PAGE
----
Previously on this blog:

on 11/12/17, in “A tale of two flowers”:

Plant 2 is butterfly bush, genus Buddleja or Buddleia — in #2 and #4, dwarf cultivars of B. davidii

on 8/19/15, in “penstemon”:

Scrophularia nodosa, common figwort (a weed growing in moist and cultivated waste ground)

on 6/17/13, in “bacopa”:

Then there’s the plant I knew (and grew in my Columbus OH garden): the terrestrial bacopa (Sutera cordata), used as a hanging basket or bedding plant

on 5/12/16, “Morning name: nemesia”

Then Verbascum, the genus of the common mullein, a woolly-leaved weed of waste places, and also of some gorgeous garden cultivars. From Wikipedia:

(#3) V. thapsus

Verbascum, common name mullein (also known as velvet plant), is a genus of about 250 species of flowering plants in the figwort family Scrophulariaceae. They are native to Europe and Asia, with the highest species diversity in the Mediterranean.

Mullein or “mullein leaf” often refers to the leaves of Verbascum thapsus, the great or common mullein, which is frequently used in herbal medicine.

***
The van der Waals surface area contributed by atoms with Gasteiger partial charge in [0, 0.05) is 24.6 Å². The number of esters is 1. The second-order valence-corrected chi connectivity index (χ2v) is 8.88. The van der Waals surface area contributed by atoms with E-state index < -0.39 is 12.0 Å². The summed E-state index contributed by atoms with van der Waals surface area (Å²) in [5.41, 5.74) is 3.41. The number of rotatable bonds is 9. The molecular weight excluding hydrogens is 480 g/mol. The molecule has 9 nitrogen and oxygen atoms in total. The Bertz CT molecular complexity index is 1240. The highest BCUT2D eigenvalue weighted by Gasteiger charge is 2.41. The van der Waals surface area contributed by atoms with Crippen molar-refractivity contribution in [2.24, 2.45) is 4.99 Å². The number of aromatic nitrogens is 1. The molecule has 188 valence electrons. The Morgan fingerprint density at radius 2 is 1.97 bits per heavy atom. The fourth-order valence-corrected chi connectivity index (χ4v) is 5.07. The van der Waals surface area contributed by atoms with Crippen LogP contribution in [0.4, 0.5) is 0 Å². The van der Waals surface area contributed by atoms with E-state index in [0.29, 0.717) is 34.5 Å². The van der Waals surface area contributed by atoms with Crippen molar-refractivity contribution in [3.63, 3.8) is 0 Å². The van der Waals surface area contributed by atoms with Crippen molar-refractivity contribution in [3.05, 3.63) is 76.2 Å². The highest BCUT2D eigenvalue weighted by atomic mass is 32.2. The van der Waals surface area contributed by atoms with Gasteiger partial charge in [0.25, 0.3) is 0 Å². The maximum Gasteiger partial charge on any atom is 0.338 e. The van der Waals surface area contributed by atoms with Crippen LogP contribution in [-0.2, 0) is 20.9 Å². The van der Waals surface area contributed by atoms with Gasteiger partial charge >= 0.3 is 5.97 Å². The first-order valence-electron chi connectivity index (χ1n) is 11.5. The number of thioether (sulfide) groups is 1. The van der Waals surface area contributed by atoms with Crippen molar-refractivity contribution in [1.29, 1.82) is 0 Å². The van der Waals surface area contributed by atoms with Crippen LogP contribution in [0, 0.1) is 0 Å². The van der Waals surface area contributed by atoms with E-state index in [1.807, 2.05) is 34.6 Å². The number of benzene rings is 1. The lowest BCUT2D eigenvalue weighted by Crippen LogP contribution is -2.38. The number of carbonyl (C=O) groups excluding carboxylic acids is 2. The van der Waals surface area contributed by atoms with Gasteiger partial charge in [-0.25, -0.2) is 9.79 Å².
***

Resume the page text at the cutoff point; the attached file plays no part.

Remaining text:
(#3) V. phoniceum varieties

… In gardening and landscaping, the mulleins are valued for their tall narrow stature and for flowering over a long period of time, even in dry soils. Many cultivars are available… Since the year 2000, a number of new hybrid cultivars have come out that have increased flower size, shorter heights, and a tendency to be longer-lived plants.

Neighborhood plants. This is another posting on plants in my immediate neighborhood, and, more generally, in the area. But I’ll never do a full survey, even of the plants within a block of my house: there are simply too many. Even in this small area, there’s a fabulously varied garden around a private home, a carefully cultivated mixed garden around a commercial property, and a big assortment of plants around Palo Alto’s City Hall. Plus ornamental grasses everywhere. And lots of different street trees.